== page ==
The discovery of the Higgs boson brought forth a fresh crop of high-minded religious apologists to favor us with platitudes about how science and religion can be reconciled, if only we “extremists” would stop fighting about it all the time. Here’s one of them I came across the other week, who asserts that the creation order given in Genesis contains a hidden correspondence with the picture of life’s evolutionary history assembled by scientists. As always, he has to phrase it in insufferably lofty and superior language implying that he’s the first person to have ever thought of this:
Do you honestly believe that it is coincidence that the creation account in Genesis actually follows a similar progression order to the widely accepted evolution model? Is it coincidental that Genesis clearly spells out life originating in the sea, then on land, and only then birds are mentioned?
Does this not correspond with the progression of life from ocean based organisms, through to amphibians, and eventually to birds and mammals as portrayed by the evolutionists?
Does it, now? Let’s examine the Genesis 1 creation story in greater detail and see if it corresponds with the actual order of appearance in the fossil record. For purposes of this post, I’ll leave out the contradictory account in Genesis 2, which actually has human beings being created first, before any other animal.
According to Genesis 1, after some preliminary firmament-creating and water-separating, on the third day God creates the Earth, and the first living things he places upon it are flowering plants. “And God said, Let the earth bring forth grass, the herb yielding seed, and the fruit tree yielding fruit after his kind, whose seed is in itself, upon the earth: and it was so.” (1:11)
But this is wrong. The first plants to appear on the Earth were not the flowering plants, which includes all true grasses and all plants that bear fruit which contains seeds (the scientific name for this group is angiosperms). On the contrary, the first angiosperms appear in the fossil record much later on, only 140 million years ago, during the time of the dinosaurs. For hundreds of millions of years before that, the Earth was dominated by other kinds of plants not mentioned in the Genesis account: mosses, ferns, and a different kind of plants, the gymnosperms, which do not bear seed-containing fruit and are represented today mainly by conifers and cycads.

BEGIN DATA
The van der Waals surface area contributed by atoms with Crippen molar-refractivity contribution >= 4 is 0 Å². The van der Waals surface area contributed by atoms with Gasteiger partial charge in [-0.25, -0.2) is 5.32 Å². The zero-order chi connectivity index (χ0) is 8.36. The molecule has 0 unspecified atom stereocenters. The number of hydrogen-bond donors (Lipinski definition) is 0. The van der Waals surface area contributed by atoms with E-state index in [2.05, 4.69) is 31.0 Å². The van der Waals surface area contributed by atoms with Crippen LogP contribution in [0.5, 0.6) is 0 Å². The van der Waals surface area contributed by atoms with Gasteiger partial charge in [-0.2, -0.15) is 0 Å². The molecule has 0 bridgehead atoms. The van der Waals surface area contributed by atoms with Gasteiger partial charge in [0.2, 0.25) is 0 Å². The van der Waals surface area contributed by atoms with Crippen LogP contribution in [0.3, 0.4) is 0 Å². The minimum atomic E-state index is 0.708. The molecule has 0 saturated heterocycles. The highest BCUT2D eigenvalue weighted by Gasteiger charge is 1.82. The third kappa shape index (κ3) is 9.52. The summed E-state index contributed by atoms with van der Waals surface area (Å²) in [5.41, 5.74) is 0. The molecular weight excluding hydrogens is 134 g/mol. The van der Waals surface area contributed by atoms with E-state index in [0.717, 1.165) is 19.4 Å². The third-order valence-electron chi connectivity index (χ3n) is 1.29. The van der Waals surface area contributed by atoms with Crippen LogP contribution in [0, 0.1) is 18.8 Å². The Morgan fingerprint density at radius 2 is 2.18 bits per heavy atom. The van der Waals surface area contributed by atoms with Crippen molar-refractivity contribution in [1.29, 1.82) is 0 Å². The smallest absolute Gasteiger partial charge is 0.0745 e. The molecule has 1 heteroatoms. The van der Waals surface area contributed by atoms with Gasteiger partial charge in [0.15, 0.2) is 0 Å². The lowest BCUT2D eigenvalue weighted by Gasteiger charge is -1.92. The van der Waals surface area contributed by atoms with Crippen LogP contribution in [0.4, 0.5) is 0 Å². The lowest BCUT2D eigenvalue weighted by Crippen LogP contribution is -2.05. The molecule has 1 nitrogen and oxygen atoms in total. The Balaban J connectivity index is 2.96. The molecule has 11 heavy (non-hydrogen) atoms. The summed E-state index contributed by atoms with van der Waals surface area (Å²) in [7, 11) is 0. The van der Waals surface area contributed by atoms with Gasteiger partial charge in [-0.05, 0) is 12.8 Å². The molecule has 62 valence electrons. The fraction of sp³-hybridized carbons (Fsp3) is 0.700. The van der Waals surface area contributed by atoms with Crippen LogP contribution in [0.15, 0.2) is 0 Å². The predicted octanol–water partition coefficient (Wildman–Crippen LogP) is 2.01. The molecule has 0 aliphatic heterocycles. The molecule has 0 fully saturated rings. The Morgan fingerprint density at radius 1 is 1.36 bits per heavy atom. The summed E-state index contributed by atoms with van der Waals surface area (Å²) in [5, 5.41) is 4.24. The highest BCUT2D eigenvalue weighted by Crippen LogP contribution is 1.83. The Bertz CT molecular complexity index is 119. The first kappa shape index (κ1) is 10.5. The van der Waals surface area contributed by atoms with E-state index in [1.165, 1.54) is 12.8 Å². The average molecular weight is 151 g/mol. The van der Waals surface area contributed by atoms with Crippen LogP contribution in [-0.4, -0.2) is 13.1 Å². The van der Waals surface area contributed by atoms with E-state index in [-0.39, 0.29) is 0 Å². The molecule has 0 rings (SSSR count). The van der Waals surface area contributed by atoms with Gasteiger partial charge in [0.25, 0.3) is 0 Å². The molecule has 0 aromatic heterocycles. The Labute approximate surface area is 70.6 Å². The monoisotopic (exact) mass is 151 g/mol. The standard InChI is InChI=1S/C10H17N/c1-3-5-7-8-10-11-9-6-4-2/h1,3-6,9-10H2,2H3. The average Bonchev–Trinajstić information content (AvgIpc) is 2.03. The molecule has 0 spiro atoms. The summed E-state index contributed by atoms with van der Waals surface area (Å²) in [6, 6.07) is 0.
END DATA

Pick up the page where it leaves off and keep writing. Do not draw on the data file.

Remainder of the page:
On the fourth day, God creates the sun, moon and stars. I won’t belabor the point, but obviously the sun and other stars existed long before the Earth, and our moon predates all modern life. It would have to, since the prevailing hypothesis is that it was created by a gigantic impact that would have melted the Earth down to the crust, sterilizing any life that existed beforehand.
Finally, on the sixth day, God creates land animals, insects (“every thing that creepeth upon the earth”), and human beings. This, too, is wrong in several ways. Unlike birds and whales, insects are truly an ancient lineage: the earliest known insect fossil is about 400 million years old, and the oldest insects of all are likely even earlier. And of course, “land animals” is a huge group, many species of which predate human beings by enormous time intervals (particularly if we take this group to include dinosaurs, as the creationists do).
Far from paralleling the geologic record, the Genesis story gets it wrong on every detail. If the creation order of Genesis followed the order of appearance of major groups of multicellular life, it would have begun with simple, non-vascular plants like moss and algae, followed by fish and insects, then amphibians, then reptiles, then mammals and flowering plants, birds, whales, and finally human beings. (Here’s a good reference for the evolutionary timeline.)
This doesn’t mean that progressive, scientifically minded Christians are forbidden to interpret the Genesis account as a parable for the gradual emergence of life over the eons, if they so choose. But it does mean they must abandon the pretense that the Genesis account contains any sliver of real scientific accuracy, or any hint of knowledge that wouldn’t have been available to the nomadic Iron Age herdsmen who wrote it. (The same is true of the rest of the Bible.) It’s based on mythology, folklore and tribal superstition, and nothing besides.
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